Destinee recalls being impressed with Dr. Nicole Shaw’s quick diagnosis of her grandfather’s illness. “She is a wonderful diagnostician, this type of cancer is hard to find, yet she found what eight other doctors couldn’t put their finger on, even though they all agreed that there was something wrong.”

Destinee says that her granddad has always showed great faith, and this experience was no exception.  

The Promise of Home

When the day finally arrived for George to be dismissed, following days of testing and re-testing, he got to ring the famous MD Anderson Survivor’s Bell and put a note with “Faith Over Fear” and Psalm 118:17, and his type cancer on the Survivor’s Tree. He was ecstatic that he would be home in just a few days.

He is now on what is referred to as the Kite program, a ZUMA-12 study. He keeps a card in his wallet at all times in case of an emergency. On the card is the doctor’s name and number who designed this study. It will inform other health care givers of the complexities of his CAR T-Cell treatments. Any doctors who treat him can refer to this study immediately.  

Linda wants readers to know that MD Anderson does not turn anyone away, regardless of ability to pay. People like George who qualify for the clinical trial are eligible for reimbursement for some of their expenses.  

The plane trip was tiring but George managed to walk off the plane under his own steam. He and Linda got to the Huntsville airport at around 11:00 on Saturday, July 13, six months after leaving for what they thought was a week’s stay.

Tired, but elated to be back in ‘Bama, the Terry’s gathered their luggage and started out of the airport. Linda noticed several American flags held by some men standing in a double row near one of the exits. “Something must be about to happen here,” she thought, curious about the military group. As they got nearer to them, one of the men said, ‘Welcome home, George!” and the group of men of various ages, all saluted the Terry’s, who were shocked and overwhelmed at the display of a reminder of George’s service to the country in the Viet Nam war era.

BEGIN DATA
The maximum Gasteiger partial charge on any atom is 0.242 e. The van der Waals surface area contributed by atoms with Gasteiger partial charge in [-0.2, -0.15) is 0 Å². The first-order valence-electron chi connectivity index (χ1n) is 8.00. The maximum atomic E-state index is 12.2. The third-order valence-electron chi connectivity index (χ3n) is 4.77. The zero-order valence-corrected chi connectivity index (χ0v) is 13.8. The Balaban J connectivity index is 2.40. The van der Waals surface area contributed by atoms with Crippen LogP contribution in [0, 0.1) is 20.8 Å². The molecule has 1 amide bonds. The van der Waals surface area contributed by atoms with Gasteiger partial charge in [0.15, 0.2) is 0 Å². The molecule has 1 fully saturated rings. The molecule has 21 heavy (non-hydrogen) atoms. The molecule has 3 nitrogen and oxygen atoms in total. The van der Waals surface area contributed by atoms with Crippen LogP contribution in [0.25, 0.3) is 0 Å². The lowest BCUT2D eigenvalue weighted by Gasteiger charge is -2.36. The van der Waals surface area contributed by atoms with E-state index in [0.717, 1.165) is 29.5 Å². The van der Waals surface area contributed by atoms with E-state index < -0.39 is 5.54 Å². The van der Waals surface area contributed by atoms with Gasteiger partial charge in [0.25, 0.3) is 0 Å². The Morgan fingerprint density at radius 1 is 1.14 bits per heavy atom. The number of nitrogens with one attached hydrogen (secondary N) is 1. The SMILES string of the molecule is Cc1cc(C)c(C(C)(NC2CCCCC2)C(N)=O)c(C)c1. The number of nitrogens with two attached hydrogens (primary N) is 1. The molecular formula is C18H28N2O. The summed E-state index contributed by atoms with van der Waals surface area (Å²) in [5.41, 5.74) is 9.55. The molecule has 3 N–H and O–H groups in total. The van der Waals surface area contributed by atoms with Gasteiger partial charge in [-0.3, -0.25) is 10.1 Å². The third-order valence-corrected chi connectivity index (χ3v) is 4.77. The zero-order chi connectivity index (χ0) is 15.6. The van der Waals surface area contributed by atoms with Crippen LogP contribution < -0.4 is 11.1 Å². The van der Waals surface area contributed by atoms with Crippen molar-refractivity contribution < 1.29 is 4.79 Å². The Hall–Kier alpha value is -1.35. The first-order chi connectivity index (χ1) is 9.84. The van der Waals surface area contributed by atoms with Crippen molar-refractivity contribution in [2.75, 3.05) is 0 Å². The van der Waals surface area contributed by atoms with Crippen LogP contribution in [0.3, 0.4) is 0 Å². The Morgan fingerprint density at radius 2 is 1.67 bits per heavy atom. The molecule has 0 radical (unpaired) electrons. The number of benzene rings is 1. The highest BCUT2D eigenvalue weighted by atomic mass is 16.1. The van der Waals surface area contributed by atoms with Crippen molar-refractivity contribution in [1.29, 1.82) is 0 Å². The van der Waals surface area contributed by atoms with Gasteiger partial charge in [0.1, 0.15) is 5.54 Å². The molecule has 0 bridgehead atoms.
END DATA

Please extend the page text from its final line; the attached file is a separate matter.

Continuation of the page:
George was part of a KC-135 crew that flew refueling missions for the B-52 the fighter planes in the air over the jungles of Viet Nam. His missions were sometimes so secret that he still hasn’t talked about them much after all this time.

Ret. Col. Fred Gillespie was on hand on this happy occasion to greet George. Gillespie was instrumental in arranging for the Freedom Riders and the Sons of Liberty, motorcycle groups who provide escort service for military homecomings, funerals, and medical transportations to those veterans who are honorably discharged and in need of their services. It was Gillespie who made contact with the group, and it was 2nd Class Petty Officer William Tennyson who was on hand that day to help coordinate the mission, which entailed escorting the Terry’s from the airport to their home in rural Lawrence County.

“I want to thank them for every mile of the run in representation and showing respect to those who signed a blank check offering their all to the good old USA and to the families of those who gave it all,” said Gillespie, “Every time you see a veteran you should say, ‘Thank you for your service!’ ”

According to Tennyson there were approximately 18 cyclists on hand that day, “You’ve fought two battles,” Tennyson told George, shaking his hand, “And this one you’ve won.”

Riders came from all over North Alabama to participate in this joyous occasion. Many of their missions are much more solemn. Tennyson related the story of their beginning. “The various groups around the country were formed following the Gulf War,” he explained. “There was a group of protestors who would often crash military funerals, so a group of veterans got together and formed a line between the families and the protestors. It was very effective. “

Tennyson invites anyone who would like to join the group to contact their website, “You don’t have to have a motorcycle,” he stressed. “You can form part of the flag line, or many other things. All it requires is that you love your country, you don’t have to be a veteran to do that,” he said. “Anyone who is honorably discharged from any branch of the military is eligible for this service, all they have to do is call ahead in enough time to schedule a date because we are always going somewhere and the number of people who participate depends on how many events we are covering that day.”

The group who assisted the Freedom Riders in George’s escort are called the Sons of Liberty. In addition to providing escort services for military personnel, they also do other work concerning veteran’s rights. “We work hand-in-hand with a Constitutional watchdog group that, in part, attends county commission meetings to represent veterans,” Tennyson explained.                          

The group had good weather for the trip to Lawrence County until one of those frequent Alabama pop-up showers came up to dampen the day if not the spirits of the riders and the family, following in Shawn’s truck, still amazed at the sight of  the cyclists who gave up their Saturday afternoon to help welcome this stranger home.

“We are all brothers,” said Tennyson proudly.